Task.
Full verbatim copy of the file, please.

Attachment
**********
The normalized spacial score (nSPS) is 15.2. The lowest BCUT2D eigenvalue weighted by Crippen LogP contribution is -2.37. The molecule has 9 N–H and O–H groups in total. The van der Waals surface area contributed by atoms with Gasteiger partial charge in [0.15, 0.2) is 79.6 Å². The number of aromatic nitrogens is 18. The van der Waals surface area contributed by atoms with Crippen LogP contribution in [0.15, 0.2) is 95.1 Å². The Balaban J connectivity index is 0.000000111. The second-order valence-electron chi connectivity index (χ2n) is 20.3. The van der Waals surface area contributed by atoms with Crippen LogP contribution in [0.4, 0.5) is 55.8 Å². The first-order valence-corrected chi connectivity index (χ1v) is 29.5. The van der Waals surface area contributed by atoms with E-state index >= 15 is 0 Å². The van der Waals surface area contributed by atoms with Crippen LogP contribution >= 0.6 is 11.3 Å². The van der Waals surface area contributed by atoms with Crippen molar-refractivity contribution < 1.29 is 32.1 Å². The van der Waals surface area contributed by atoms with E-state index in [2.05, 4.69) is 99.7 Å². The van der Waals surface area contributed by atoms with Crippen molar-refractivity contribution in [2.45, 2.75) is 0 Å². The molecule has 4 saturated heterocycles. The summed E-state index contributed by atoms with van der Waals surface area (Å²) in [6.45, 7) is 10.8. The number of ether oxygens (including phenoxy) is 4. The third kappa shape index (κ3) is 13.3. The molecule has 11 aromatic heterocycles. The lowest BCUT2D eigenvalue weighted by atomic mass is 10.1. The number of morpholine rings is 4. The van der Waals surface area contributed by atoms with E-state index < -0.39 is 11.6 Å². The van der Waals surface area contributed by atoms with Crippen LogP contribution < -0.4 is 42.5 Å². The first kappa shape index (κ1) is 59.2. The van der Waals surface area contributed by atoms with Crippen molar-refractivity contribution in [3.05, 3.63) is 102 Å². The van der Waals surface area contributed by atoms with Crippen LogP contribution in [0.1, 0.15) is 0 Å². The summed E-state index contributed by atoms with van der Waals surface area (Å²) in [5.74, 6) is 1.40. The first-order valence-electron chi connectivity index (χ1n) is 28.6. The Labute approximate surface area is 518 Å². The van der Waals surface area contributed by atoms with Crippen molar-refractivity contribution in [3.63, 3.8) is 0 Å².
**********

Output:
The normalized spacial score (nSPS) is 15.2. The lowest BCUT2D eigenvalue weighted by Crippen LogP contribution is -2.37. The molecule has 9 N–H and O–H groups in total. The van der Waals surface area contributed by atoms with Gasteiger partial charge in [0.15, 0.2) is 79.6 Å². The number of aromatic nitrogens is 18. The van der Waals surface area contributed by atoms with Crippen LogP contribution in [0.15, 0.2) is 95.1 Å². The Balaban J connectivity index is 0.000000111. The second-order valence-electron chi connectivity index (χ2n) is 20.3. The van der Waals surface area contributed by atoms with Crippen LogP contribution in [0.4, 0.5) is 55.8 Å². The first-order valence-corrected chi connectivity index (χ1v) is 29.5. The van der Waals surface area contributed by atoms with E-state index >= 15 is 0 Å². The van der Waals surface area contributed by atoms with Crippen LogP contribution >= 0.6 is 11.3 Å². The van der Waals surface area contributed by atoms with Crippen molar-refractivity contribution < 1.29 is 32.1 Å². The van der Waals surface area contributed by atoms with E-state index in [2.05, 4.69) is 99.7 Å². The van der Waals surface area contributed by atoms with Crippen molar-refractivity contribution in [2.45, 2.75) is 0 Å². The molecule has 4 saturated heterocycles. The summed E-state index contributed by atoms with van der Waals surface area (Å²) in [6.45, 7) is 10.8. The number of ether oxygens (including phenoxy) is 4. The third kappa shape index (κ3) is 13.3. The molecule has 11 aromatic heterocycles. The lowest BCUT2D eigenvalue weighted by atomic mass is 10.1. The number of morpholine rings is 4. The van der Waals surface area contributed by atoms with E-state index < -0.39 is 11.6 Å². The van der Waals surface area contributed by atoms with Crippen LogP contribution < -0.4 is 42.5 Å². The first kappa shape index (κ1) is 59.2. The van der Waals surface area contributed by atoms with Crippen molar-refractivity contribution in [3.05, 3.63) is 102 Å². The van der Waals surface area contributed by atoms with Crippen LogP contribution in [0.1, 0.15) is 0 Å². The summed E-state index contributed by atoms with van der Waals surface area (Å²) in [5.74, 6) is 1.40. The first-order valence-electron chi connectivity index (χ1n) is 28.6. The Labute approximate surface area is 518 Å². The van der Waals surface area contributed by atoms with Crippen molar-refractivity contribution in [3.63, 3.8) is 0 Å².